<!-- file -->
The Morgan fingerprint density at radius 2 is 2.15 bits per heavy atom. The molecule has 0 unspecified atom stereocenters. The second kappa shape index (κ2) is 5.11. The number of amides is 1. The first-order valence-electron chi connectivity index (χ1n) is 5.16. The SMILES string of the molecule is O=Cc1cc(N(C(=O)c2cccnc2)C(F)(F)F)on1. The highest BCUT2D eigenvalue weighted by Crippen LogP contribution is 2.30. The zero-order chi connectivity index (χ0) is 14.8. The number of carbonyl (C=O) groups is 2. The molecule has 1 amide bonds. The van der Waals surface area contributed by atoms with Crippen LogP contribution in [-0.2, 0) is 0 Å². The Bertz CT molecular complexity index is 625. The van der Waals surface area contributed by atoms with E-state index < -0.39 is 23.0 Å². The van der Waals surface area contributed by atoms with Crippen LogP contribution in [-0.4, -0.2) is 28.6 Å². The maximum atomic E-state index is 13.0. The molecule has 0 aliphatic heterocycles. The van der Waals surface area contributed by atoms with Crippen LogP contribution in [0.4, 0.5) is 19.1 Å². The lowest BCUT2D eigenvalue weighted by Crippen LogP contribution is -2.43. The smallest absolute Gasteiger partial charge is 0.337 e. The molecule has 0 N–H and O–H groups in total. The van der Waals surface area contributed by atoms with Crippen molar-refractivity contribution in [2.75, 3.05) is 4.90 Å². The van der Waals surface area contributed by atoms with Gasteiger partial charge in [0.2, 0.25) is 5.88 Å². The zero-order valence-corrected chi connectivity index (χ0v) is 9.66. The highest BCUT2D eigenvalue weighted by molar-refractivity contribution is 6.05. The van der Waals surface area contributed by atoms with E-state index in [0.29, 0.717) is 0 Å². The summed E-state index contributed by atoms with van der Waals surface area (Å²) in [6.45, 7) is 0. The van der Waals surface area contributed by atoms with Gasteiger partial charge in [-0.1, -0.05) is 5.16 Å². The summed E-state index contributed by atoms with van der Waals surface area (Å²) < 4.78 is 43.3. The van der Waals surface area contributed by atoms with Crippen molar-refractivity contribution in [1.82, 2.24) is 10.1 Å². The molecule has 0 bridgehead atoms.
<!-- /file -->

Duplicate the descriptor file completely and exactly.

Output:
The Morgan fingerprint density at radius 2 is 2.15 bits per heavy atom. The molecule has 0 unspecified atom stereocenters. The second kappa shape index (κ2) is 5.11. The number of amides is 1. The first-order valence-electron chi connectivity index (χ1n) is 5.16. The SMILES string of the molecule is O=Cc1cc(N(C(=O)c2cccnc2)C(F)(F)F)on1. The highest BCUT2D eigenvalue weighted by Crippen LogP contribution is 2.30. The zero-order chi connectivity index (χ0) is 14.8. The number of carbonyl (C=O) groups is 2. The molecule has 1 amide bonds. The van der Waals surface area contributed by atoms with Crippen LogP contribution in [-0.2, 0) is 0 Å². The Bertz CT molecular complexity index is 625. The van der Waals surface area contributed by atoms with E-state index < -0.39 is 23.0 Å². The van der Waals surface area contributed by atoms with Crippen LogP contribution in [-0.4, -0.2) is 28.6 Å². The maximum atomic E-state index is 13.0. The molecule has 0 aliphatic heterocycles. The van der Waals surface area contributed by atoms with Crippen LogP contribution in [0.4, 0.5) is 19.1 Å². The lowest BCUT2D eigenvalue weighted by Crippen LogP contribution is -2.43. The smallest absolute Gasteiger partial charge is 0.337 e. The molecule has 0 N–H and O–H groups in total. The van der Waals surface area contributed by atoms with Crippen molar-refractivity contribution in [2.75, 3.05) is 4.90 Å². The van der Waals surface area contributed by atoms with Gasteiger partial charge in [0.2, 0.25) is 5.88 Å². The zero-order valence-corrected chi connectivity index (χ0v) is 9.66. The highest BCUT2D eigenvalue weighted by molar-refractivity contribution is 6.05. The van der Waals surface area contributed by atoms with E-state index in [0.29, 0.717) is 0 Å². The summed E-state index contributed by atoms with van der Waals surface area (Å²) in [6.45, 7) is 0. The van der Waals surface area contributed by atoms with Gasteiger partial charge in [-0.1, -0.05) is 5.16 Å². The summed E-state index contributed by atoms with van der Waals surface area (Å²) < 4.78 is 43.3. The van der Waals surface area contributed by atoms with Crippen molar-refractivity contribution in [1.82, 2.24) is 10.1 Å². The molecule has 0 bridgehead atoms.